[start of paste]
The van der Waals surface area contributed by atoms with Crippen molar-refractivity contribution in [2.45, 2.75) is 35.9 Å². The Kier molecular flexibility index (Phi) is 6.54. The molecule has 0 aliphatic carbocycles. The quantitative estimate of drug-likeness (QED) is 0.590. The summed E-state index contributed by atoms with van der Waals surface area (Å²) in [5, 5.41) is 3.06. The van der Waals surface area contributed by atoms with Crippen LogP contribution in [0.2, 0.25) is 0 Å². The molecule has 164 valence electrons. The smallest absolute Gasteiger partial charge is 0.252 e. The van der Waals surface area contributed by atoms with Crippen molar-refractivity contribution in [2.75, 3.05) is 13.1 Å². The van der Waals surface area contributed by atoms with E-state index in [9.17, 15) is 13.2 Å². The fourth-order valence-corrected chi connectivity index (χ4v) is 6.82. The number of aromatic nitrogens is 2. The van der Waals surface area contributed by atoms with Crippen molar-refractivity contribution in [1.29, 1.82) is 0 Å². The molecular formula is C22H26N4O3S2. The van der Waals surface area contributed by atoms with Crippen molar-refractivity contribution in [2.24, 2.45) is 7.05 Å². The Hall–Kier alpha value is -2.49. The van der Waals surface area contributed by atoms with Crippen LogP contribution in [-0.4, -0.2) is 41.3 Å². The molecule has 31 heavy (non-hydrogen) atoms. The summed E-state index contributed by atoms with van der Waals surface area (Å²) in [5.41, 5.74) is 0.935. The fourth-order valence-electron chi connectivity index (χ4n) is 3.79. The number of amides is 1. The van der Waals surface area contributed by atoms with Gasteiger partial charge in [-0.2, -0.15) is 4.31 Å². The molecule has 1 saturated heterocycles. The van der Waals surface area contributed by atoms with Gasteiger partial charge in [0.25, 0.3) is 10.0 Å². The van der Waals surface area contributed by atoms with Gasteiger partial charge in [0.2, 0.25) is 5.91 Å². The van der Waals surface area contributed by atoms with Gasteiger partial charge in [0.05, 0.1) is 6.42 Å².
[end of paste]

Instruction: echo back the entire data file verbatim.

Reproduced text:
The van der Waals surface area contributed by atoms with Crippen molar-refractivity contribution in [2.45, 2.75) is 35.9 Å². The Kier molecular flexibility index (Phi) is 6.54. The molecule has 0 aliphatic carbocycles. The quantitative estimate of drug-likeness (QED) is 0.590. The summed E-state index contributed by atoms with van der Waals surface area (Å²) in [5, 5.41) is 3.06. The van der Waals surface area contributed by atoms with Crippen LogP contribution in [0.2, 0.25) is 0 Å². The molecule has 164 valence electrons. The smallest absolute Gasteiger partial charge is 0.252 e. The van der Waals surface area contributed by atoms with Crippen molar-refractivity contribution in [2.75, 3.05) is 13.1 Å². The van der Waals surface area contributed by atoms with E-state index in [9.17, 15) is 13.2 Å². The fourth-order valence-corrected chi connectivity index (χ4v) is 6.82. The number of aromatic nitrogens is 2. The van der Waals surface area contributed by atoms with Crippen molar-refractivity contribution in [1.29, 1.82) is 0 Å². The molecular formula is C22H26N4O3S2. The van der Waals surface area contributed by atoms with Crippen molar-refractivity contribution in [2.24, 2.45) is 7.05 Å². The Hall–Kier alpha value is -2.49. The van der Waals surface area contributed by atoms with Crippen LogP contribution in [-0.4, -0.2) is 41.3 Å². The molecule has 31 heavy (non-hydrogen) atoms. The summed E-state index contributed by atoms with van der Waals surface area (Å²) in [5.41, 5.74) is 0.935. The fourth-order valence-electron chi connectivity index (χ4n) is 3.79. The number of amides is 1. The van der Waals surface area contributed by atoms with Gasteiger partial charge in [-0.2, -0.15) is 4.31 Å². The molecule has 1 saturated heterocycles. The van der Waals surface area contributed by atoms with Gasteiger partial charge in [0.25, 0.3) is 10.0 Å². The van der Waals surface area contributed by atoms with Gasteiger partial charge in [0.2, 0.25) is 5.91 Å². The van der Waals surface area contributed by atoms with Gasteiger partial charge in [0.05, 0.1) is 6.42 Å².